Ecuador’s Foreign Ministry has conveyed its “unease” over the use of force against its citizens by guards of Turkish President Recep Tayyip Erdoğan during a demonstration in the capital of Quito, Turkish officials have confirmed.
The women say they were kicked and beaten after they were removed from the auditorium. In a press conference on Saturday, they showed evidence of the beatings.
Ecuador Foreign Minister Ricardo Patino personally phoned Turkish Ambassador to Quito Korkut Güngen later on Feb. 5, while Deputy Ecuadorian Foreign Minister Fernando Yepez summoned Güngen to the ministry headquarters on the same day, the Turkish officials said.
Ecuador revoked the diplomatic status of the Turkish guards as a result of the incident. The same officials, however, underlined, that no “diplomatic note of protest” was presented to Güngen.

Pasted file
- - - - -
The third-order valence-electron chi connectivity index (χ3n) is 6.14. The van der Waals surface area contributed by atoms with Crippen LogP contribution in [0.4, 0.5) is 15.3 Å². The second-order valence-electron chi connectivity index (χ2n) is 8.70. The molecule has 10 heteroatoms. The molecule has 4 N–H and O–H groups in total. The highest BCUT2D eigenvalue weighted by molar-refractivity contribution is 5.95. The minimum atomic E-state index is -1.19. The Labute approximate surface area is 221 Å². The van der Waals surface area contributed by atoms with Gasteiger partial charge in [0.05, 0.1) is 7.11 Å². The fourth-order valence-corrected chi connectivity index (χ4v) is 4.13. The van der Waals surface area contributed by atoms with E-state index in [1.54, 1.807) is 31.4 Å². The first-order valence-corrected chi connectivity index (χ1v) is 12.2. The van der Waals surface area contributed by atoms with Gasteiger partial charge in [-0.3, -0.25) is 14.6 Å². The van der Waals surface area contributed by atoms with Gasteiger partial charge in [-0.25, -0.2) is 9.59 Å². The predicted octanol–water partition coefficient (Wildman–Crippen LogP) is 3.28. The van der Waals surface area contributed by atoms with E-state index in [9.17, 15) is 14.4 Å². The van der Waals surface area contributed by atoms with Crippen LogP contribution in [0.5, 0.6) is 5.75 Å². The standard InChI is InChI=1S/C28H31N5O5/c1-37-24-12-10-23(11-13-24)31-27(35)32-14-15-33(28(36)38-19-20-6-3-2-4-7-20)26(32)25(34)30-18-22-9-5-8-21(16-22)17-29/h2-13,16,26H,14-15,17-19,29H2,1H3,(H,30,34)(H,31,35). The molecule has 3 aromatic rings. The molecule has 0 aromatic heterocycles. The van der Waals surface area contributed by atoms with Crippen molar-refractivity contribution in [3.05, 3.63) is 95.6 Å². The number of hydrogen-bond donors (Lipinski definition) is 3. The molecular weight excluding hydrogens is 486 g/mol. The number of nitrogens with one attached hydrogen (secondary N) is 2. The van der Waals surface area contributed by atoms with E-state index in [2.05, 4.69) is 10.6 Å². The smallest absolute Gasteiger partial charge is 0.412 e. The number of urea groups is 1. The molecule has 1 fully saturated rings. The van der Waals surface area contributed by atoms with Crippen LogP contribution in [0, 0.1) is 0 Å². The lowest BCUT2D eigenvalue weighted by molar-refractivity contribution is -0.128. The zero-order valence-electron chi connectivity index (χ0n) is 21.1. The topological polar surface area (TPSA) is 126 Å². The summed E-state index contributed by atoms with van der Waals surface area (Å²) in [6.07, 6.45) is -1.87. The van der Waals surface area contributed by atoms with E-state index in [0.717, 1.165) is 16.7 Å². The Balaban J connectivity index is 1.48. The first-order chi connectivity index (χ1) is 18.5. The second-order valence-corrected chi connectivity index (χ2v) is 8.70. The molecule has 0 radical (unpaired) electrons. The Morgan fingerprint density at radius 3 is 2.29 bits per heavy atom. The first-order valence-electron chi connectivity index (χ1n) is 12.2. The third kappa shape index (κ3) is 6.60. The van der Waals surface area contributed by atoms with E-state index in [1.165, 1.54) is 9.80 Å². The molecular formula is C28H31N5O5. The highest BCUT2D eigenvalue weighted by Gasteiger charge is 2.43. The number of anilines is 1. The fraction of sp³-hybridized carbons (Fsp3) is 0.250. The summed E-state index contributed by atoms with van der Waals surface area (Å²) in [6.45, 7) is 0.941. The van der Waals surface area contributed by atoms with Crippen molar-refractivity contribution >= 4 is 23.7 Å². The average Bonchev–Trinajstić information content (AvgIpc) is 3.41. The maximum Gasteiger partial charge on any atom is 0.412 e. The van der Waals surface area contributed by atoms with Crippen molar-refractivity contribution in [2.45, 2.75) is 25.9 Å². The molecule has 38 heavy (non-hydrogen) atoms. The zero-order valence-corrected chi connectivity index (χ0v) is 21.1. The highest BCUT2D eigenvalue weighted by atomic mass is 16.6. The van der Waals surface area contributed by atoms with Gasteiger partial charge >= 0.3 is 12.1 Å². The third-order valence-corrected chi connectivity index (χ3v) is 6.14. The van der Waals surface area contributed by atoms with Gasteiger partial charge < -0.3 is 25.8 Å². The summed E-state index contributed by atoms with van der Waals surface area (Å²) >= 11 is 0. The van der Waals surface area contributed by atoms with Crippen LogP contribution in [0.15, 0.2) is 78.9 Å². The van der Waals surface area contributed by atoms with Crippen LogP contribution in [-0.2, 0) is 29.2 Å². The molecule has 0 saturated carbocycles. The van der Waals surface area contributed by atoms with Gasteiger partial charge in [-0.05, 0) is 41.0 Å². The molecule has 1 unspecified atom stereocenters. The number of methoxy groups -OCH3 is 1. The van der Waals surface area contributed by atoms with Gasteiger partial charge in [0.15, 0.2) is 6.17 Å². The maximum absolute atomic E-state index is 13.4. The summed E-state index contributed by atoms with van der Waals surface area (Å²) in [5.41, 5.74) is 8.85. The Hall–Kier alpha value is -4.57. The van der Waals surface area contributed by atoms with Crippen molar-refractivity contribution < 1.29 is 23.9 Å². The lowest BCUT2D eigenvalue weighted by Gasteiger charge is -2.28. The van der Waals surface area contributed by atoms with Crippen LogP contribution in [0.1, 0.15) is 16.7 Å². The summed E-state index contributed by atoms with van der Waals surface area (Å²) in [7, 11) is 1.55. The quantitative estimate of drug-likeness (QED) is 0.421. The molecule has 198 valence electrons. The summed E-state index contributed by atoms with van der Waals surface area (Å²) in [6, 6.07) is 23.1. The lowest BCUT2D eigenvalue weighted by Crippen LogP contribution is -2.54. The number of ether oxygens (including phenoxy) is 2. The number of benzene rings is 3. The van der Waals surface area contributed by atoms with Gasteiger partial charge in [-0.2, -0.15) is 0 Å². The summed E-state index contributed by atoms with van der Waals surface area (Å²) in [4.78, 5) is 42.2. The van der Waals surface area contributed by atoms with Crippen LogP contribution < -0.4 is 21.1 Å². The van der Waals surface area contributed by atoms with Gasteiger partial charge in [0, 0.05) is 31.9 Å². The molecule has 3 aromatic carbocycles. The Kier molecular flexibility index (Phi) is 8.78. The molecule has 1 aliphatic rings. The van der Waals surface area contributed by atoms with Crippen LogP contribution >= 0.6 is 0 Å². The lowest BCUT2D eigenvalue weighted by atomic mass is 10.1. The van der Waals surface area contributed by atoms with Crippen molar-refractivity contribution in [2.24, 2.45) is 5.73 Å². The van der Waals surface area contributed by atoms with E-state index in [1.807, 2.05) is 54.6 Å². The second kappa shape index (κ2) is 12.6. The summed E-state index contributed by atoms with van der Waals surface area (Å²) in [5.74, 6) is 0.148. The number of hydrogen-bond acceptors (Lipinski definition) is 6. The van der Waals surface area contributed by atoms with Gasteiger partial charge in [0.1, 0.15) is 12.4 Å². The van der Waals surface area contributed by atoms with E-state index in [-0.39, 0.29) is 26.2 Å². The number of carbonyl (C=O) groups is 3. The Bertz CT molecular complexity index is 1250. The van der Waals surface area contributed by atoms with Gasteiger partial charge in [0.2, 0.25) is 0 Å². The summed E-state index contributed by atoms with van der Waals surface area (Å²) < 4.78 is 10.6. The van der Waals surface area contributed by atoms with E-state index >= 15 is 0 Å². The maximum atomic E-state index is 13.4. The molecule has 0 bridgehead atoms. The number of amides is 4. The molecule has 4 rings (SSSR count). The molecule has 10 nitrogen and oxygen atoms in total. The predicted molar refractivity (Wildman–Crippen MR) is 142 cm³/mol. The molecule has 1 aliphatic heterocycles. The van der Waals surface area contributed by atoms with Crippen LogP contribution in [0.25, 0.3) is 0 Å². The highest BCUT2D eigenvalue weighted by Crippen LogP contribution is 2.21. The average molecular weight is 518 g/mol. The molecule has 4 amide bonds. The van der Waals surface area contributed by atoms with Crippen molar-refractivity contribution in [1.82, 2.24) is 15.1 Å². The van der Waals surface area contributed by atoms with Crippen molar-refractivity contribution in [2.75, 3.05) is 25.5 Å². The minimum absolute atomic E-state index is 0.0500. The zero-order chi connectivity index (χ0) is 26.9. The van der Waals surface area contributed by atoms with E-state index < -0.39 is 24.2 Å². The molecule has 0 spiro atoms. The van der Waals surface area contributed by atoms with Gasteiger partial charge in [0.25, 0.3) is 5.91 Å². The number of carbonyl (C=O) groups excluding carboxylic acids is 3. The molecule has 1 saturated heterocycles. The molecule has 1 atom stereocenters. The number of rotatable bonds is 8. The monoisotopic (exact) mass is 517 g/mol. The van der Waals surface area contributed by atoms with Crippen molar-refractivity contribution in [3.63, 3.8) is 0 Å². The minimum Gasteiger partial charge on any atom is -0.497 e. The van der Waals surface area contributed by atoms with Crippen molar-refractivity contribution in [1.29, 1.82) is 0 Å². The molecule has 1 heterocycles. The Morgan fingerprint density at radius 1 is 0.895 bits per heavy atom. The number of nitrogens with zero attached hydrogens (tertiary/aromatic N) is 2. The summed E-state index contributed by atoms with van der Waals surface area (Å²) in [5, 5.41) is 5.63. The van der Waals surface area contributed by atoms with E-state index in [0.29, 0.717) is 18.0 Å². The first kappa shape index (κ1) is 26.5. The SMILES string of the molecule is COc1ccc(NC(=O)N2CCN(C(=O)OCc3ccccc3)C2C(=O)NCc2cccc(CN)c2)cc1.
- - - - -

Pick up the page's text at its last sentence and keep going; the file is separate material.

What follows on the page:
A senior Turkish official, speaking to the Hürriyet Daily News on Feb. 7, was defiant as he argued that Ecuadorian officials’ failure to take sufficient measures was the core reason behind the attack by Turkish guards, which he claimed constituted “responsible behavior.”
“The Ecuadorian officials should have acted more carefully,” the official said. “There was vulnerability because of the lack of sufficient measures by the Ecuadorian authorities. Our security officers have acted in a responsible manner. They intervened because they perceived a threat,” said the official, speaking under customary condition of anonymity.”
The official continued: “We are of course respectful of the freedom of expression and assembly, but those demonstrators should not have been able to approach our President so closely, within just a few meters. Would any demonstrator in any country have been able to approach either Ms. [German Chancellor Angela] Merkel or Mr. [U.S. President Barack] Obama that close? It is natural for the security officers to consider this as a threat. If a similar incident had taken place during a visit by Mr. Obama, guards would have perhaps shot the demonstrators,” the official said.